Chris Horodecki looks more like a freshman at college orientation than a 14-fight mixed martial arts veteran getting ready to make his World Extreme Cagefighting debut.
Like many his age, the baby-faced 22-year-old has struggled to find steady employment.
He rose to stardom in one MMA league that eventually collapsed, then signed with another organization that folded before his first bout.
In between, he suffered from a bulging disk in his neck that cost him about 80 percent of the strength in his right arm.
Now, he hopes he has found a stable home in an established organization.
“My coach and manager told me to just be patient and good things will happen for me, and good things have,” said Horodecki, who will fight Anthony Njokuani on a WEC card Saturday at the Palms.
Horodecki made his debut in the International Fight League at age 18 and became one of the organization’s few stars. When the IFL folded in 2008, he became a 19-year-old free agent with a 12-1 record.
“I tried to get him (at that time), but Affliction outbid me,” WEC general manager Reed Harris said. “We were right there, and right at the end, they offered him an additional incentive and he went with them.”
Horodecki never fought for Affliction. The state of California denied him a license to fight in January because of the disk problem, and soon after the company folded.
In between, Horodecki had one fight on a minor league card in Biloxi, Miss., in June, where he scored a first-round knockout. Other than that, he last fought on an IFL card in April 2008.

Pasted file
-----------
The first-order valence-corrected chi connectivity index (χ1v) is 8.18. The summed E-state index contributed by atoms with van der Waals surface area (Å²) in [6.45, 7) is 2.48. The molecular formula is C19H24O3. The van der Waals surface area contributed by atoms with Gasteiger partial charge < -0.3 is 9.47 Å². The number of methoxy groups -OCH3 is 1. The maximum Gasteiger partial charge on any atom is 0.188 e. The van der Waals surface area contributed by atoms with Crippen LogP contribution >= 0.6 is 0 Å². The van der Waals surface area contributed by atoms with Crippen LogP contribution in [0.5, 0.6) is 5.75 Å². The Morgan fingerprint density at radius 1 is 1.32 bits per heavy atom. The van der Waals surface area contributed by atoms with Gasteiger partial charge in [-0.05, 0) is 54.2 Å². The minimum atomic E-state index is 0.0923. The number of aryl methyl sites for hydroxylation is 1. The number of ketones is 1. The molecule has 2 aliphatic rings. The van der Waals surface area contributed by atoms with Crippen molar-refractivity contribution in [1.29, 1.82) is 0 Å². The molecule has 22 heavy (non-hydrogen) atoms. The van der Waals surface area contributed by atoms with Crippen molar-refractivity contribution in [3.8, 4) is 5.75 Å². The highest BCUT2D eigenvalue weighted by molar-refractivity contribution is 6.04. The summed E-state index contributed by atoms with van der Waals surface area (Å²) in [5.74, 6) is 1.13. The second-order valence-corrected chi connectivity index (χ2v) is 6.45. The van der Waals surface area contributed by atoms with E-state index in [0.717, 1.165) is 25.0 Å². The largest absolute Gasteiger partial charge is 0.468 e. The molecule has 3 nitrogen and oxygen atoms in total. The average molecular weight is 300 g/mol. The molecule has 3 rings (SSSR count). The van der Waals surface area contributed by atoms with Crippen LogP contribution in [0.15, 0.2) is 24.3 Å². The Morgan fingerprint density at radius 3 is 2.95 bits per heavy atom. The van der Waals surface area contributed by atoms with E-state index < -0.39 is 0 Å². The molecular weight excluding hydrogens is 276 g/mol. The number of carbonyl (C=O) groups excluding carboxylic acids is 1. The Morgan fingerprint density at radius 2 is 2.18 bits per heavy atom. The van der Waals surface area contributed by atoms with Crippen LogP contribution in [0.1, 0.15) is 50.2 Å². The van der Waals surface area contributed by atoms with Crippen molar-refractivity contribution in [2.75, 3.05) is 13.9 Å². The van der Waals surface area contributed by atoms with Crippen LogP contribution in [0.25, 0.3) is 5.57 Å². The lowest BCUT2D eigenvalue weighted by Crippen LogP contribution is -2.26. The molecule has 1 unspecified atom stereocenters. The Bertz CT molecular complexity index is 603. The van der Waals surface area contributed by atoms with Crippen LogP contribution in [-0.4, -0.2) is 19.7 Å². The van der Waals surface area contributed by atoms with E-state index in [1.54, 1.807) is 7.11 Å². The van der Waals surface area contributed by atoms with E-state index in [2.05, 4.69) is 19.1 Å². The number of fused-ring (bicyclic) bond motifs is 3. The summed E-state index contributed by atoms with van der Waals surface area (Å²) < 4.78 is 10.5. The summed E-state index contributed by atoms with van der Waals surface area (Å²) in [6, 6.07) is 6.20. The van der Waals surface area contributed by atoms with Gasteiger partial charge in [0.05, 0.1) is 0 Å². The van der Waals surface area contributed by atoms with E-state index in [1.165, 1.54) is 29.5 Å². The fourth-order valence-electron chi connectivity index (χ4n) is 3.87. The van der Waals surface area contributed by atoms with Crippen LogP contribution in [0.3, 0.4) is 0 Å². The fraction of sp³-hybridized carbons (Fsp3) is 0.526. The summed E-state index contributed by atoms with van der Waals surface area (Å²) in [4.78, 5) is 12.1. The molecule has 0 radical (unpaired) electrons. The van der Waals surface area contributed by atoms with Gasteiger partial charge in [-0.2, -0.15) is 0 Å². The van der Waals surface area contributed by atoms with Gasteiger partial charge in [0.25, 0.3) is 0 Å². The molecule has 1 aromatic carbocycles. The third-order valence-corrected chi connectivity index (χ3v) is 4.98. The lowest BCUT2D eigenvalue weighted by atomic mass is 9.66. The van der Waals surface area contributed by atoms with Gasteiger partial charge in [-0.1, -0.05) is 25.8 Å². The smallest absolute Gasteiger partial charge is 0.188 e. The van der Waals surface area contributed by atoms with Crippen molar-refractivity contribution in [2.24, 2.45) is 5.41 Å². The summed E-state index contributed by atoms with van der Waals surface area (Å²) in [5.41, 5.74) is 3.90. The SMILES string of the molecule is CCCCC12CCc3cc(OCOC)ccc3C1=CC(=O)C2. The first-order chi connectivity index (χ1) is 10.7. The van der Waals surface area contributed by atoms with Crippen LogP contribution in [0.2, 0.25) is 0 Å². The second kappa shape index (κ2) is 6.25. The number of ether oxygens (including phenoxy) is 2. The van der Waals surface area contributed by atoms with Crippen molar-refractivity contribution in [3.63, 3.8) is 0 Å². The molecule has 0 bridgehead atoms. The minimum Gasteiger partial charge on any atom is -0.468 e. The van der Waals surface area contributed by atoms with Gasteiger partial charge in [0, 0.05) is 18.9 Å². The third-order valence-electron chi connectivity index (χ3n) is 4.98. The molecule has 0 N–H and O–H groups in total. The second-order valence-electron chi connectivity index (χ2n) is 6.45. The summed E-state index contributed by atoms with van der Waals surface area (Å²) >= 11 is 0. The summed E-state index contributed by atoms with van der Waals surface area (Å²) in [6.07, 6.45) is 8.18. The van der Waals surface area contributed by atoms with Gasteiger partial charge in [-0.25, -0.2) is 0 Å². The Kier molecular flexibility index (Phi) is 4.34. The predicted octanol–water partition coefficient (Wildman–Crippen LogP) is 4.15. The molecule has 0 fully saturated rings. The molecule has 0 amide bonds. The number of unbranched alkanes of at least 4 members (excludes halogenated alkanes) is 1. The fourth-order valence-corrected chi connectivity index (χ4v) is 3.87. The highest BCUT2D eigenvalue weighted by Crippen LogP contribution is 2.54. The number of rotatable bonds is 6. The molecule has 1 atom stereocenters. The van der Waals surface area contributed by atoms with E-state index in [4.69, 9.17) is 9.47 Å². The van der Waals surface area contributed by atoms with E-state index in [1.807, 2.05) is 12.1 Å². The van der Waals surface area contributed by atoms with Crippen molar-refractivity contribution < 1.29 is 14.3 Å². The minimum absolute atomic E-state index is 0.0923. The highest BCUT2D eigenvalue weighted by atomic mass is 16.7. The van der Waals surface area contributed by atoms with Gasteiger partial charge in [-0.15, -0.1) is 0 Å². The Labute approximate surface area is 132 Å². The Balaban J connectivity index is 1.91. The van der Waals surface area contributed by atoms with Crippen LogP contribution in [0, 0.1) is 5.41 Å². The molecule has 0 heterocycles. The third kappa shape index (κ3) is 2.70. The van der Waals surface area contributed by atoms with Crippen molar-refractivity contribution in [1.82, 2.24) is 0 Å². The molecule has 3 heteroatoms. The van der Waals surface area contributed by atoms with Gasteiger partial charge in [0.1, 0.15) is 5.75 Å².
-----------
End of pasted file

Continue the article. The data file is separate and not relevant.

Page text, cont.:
Horodecki insists he won’t be rusty.
“This will be like my fourth fight this year,” he said. “I did four camps. I trained right up until the day before the (scheduled) fight in January. I fought in June. I was supposed to fight in August, and they canceled it four days out after a full camp, so it’s like my fourth fight. I’m ready, man.”
His longtime trainer, Shawn Tompkins, agrees, saying rust isn’t a concern and the injury troubles are in the past.
“He’s 100 percent. I wouldn’t let him (fight otherwise) as a coach and like a father-figure to him,” said Tompkins, who has trained Horodecki since age 12.
Horodecki and Tompkins opted for natural treatment of the injury instead of surgery.
Now fully healthy, Horodecki says he is ready to prove he belongs on the big stage.
“I’m real excited,” he said. “It’s that feeling of being in a new home, and you just want to make your mark.”
Contact reporter Adam Hill at email@example.com or 702-224-5509.